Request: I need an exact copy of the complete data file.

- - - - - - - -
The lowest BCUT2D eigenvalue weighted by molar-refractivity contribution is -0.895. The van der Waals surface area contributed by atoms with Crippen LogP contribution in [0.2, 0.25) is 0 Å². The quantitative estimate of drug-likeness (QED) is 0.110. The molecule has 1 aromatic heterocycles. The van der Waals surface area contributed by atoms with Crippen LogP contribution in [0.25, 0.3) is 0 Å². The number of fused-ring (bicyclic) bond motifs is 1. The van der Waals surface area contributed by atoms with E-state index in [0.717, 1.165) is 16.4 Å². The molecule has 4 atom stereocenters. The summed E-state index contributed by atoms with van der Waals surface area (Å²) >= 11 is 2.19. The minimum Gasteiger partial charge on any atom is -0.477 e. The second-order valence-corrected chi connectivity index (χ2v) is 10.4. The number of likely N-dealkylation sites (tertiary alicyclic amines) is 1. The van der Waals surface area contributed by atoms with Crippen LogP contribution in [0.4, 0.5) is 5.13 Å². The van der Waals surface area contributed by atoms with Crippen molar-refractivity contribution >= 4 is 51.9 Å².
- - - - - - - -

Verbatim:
The lowest BCUT2D eigenvalue weighted by molar-refractivity contribution is -0.895. The van der Waals surface area contributed by atoms with Crippen LogP contribution in [0.2, 0.25) is 0 Å². The quantitative estimate of drug-likeness (QED) is 0.110. The molecule has 1 aromatic heterocycles. The van der Waals surface area contributed by atoms with Crippen LogP contribution in [0.25, 0.3) is 0 Å². The number of fused-ring (bicyclic) bond motifs is 1. The van der Waals surface area contributed by atoms with E-state index in [0.717, 1.165) is 16.4 Å². The molecule has 4 atom stereocenters. The summed E-state index contributed by atoms with van der Waals surface area (Å²) >= 11 is 2.19. The minimum Gasteiger partial charge on any atom is -0.477 e. The second-order valence-corrected chi connectivity index (χ2v) is 10.4. The number of likely N-dealkylation sites (tertiary alicyclic amines) is 1. The van der Waals surface area contributed by atoms with Crippen LogP contribution in [0.4, 0.5) is 5.13 Å². The van der Waals surface area contributed by atoms with Crippen molar-refractivity contribution >= 4 is 51.9 Å².